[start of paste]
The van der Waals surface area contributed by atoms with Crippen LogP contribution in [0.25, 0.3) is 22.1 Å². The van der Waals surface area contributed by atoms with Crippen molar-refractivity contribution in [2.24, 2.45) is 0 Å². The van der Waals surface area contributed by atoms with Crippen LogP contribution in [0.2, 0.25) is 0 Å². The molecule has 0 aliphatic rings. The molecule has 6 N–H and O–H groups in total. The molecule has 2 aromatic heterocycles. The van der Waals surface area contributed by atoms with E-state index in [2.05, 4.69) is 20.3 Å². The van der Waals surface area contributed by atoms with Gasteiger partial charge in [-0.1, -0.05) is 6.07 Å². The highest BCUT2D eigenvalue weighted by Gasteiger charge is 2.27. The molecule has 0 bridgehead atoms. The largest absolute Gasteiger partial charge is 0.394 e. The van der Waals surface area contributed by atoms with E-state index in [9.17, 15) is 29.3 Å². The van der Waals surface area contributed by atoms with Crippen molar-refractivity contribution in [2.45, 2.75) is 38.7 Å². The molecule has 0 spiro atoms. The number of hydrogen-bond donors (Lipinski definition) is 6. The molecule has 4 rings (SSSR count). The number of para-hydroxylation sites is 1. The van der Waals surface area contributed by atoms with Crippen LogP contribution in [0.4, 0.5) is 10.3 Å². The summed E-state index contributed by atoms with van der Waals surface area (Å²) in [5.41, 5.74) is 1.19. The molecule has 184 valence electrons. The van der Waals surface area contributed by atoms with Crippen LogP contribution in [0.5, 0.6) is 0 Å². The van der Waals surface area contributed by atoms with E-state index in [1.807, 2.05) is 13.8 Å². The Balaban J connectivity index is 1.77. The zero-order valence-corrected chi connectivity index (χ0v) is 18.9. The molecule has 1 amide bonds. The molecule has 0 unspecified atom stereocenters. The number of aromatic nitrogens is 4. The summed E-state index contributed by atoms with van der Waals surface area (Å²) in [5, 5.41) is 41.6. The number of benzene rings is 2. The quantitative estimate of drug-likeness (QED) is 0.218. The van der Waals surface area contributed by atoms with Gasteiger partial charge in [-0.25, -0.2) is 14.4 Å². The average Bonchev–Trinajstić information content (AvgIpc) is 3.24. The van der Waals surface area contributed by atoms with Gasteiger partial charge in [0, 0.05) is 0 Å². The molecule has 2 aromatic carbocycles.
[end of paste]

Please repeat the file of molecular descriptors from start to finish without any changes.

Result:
The van der Waals surface area contributed by atoms with Crippen LogP contribution in [0.25, 0.3) is 22.1 Å². The van der Waals surface area contributed by atoms with Crippen molar-refractivity contribution in [2.24, 2.45) is 0 Å². The van der Waals surface area contributed by atoms with Crippen LogP contribution in [0.2, 0.25) is 0 Å². The molecule has 0 aliphatic rings. The molecule has 6 N–H and O–H groups in total. The molecule has 2 aromatic heterocycles. The van der Waals surface area contributed by atoms with E-state index in [2.05, 4.69) is 20.3 Å². The van der Waals surface area contributed by atoms with Gasteiger partial charge in [-0.1, -0.05) is 6.07 Å². The highest BCUT2D eigenvalue weighted by Gasteiger charge is 2.27. The molecule has 0 bridgehead atoms. The largest absolute Gasteiger partial charge is 0.394 e. The van der Waals surface area contributed by atoms with E-state index in [9.17, 15) is 29.3 Å². The van der Waals surface area contributed by atoms with Crippen molar-refractivity contribution in [2.45, 2.75) is 38.7 Å². The molecule has 0 spiro atoms. The number of hydrogen-bond donors (Lipinski definition) is 6. The molecule has 4 rings (SSSR count). The number of para-hydroxylation sites is 1. The van der Waals surface area contributed by atoms with Crippen LogP contribution in [0.4, 0.5) is 10.3 Å². The summed E-state index contributed by atoms with van der Waals surface area (Å²) in [5.41, 5.74) is 1.19. The molecule has 184 valence electrons. The van der Waals surface area contributed by atoms with Crippen LogP contribution in [0.5, 0.6) is 0 Å². The van der Waals surface area contributed by atoms with E-state index in [1.807, 2.05) is 13.8 Å². The Balaban J connectivity index is 1.77. The zero-order valence-corrected chi connectivity index (χ0v) is 18.9. The molecule has 1 amide bonds. The molecule has 0 unspecified atom stereocenters. The number of aromatic nitrogens is 4. The summed E-state index contributed by atoms with van der Waals surface area (Å²) in [5, 5.41) is 41.6. The number of benzene rings is 2. The quantitative estimate of drug-likeness (QED) is 0.218. The van der Waals surface area contributed by atoms with Gasteiger partial charge in [-0.25, -0.2) is 14.4 Å². The average Bonchev–Trinajstić information content (AvgIpc) is 3.24. The van der Waals surface area contributed by atoms with Gasteiger partial charge in [0, 0.05) is 0 Å². The molecule has 2 aromatic carbocycles.